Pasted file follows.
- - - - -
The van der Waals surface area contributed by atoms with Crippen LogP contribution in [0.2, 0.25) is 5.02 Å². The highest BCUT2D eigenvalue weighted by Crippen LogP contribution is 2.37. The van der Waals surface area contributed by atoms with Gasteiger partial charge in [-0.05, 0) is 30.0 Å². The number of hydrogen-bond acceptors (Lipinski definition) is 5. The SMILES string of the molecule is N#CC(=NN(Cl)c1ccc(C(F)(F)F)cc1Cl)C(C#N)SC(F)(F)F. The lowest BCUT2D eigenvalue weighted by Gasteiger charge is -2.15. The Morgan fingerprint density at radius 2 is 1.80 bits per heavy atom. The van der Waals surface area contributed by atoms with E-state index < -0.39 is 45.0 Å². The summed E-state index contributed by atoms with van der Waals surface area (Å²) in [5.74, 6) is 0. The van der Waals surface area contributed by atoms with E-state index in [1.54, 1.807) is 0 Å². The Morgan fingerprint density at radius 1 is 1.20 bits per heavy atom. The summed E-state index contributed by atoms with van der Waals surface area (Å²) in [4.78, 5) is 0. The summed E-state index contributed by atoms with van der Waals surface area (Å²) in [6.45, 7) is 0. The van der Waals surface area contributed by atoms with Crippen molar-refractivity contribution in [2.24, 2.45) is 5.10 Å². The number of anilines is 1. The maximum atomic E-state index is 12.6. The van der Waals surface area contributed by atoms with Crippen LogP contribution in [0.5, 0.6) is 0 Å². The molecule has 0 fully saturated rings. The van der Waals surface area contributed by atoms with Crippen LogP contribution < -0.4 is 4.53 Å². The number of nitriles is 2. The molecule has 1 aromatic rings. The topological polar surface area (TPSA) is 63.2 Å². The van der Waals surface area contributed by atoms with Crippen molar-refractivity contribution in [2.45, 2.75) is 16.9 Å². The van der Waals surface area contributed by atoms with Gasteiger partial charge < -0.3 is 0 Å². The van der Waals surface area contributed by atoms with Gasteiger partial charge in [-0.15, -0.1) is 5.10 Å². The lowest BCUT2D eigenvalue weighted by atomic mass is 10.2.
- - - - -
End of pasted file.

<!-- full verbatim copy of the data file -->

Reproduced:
The van der Waals surface area contributed by atoms with Crippen LogP contribution in [0.2, 0.25) is 5.02 Å². The highest BCUT2D eigenvalue weighted by Crippen LogP contribution is 2.37. The van der Waals surface area contributed by atoms with Gasteiger partial charge in [-0.05, 0) is 30.0 Å². The number of hydrogen-bond acceptors (Lipinski definition) is 5. The SMILES string of the molecule is N#CC(=NN(Cl)c1ccc(C(F)(F)F)cc1Cl)C(C#N)SC(F)(F)F. The lowest BCUT2D eigenvalue weighted by Gasteiger charge is -2.15. The Morgan fingerprint density at radius 2 is 1.80 bits per heavy atom. The van der Waals surface area contributed by atoms with E-state index < -0.39 is 45.0 Å². The summed E-state index contributed by atoms with van der Waals surface area (Å²) in [5.74, 6) is 0. The van der Waals surface area contributed by atoms with E-state index in [1.54, 1.807) is 0 Å². The Morgan fingerprint density at radius 1 is 1.20 bits per heavy atom. The summed E-state index contributed by atoms with van der Waals surface area (Å²) in [4.78, 5) is 0. The summed E-state index contributed by atoms with van der Waals surface area (Å²) in [6.45, 7) is 0. The van der Waals surface area contributed by atoms with Crippen molar-refractivity contribution in [2.24, 2.45) is 5.10 Å². The number of anilines is 1. The maximum atomic E-state index is 12.6. The van der Waals surface area contributed by atoms with Crippen LogP contribution in [0.5, 0.6) is 0 Å². The molecule has 0 fully saturated rings. The van der Waals surface area contributed by atoms with Crippen LogP contribution < -0.4 is 4.53 Å². The number of nitriles is 2. The molecule has 1 aromatic rings. The topological polar surface area (TPSA) is 63.2 Å². The van der Waals surface area contributed by atoms with Crippen molar-refractivity contribution in [2.45, 2.75) is 16.9 Å². The van der Waals surface area contributed by atoms with Gasteiger partial charge < -0.3 is 0 Å². The van der Waals surface area contributed by atoms with Gasteiger partial charge in [-0.15, -0.1) is 5.10 Å². The lowest BCUT2D eigenvalue weighted by atomic mass is 10.2.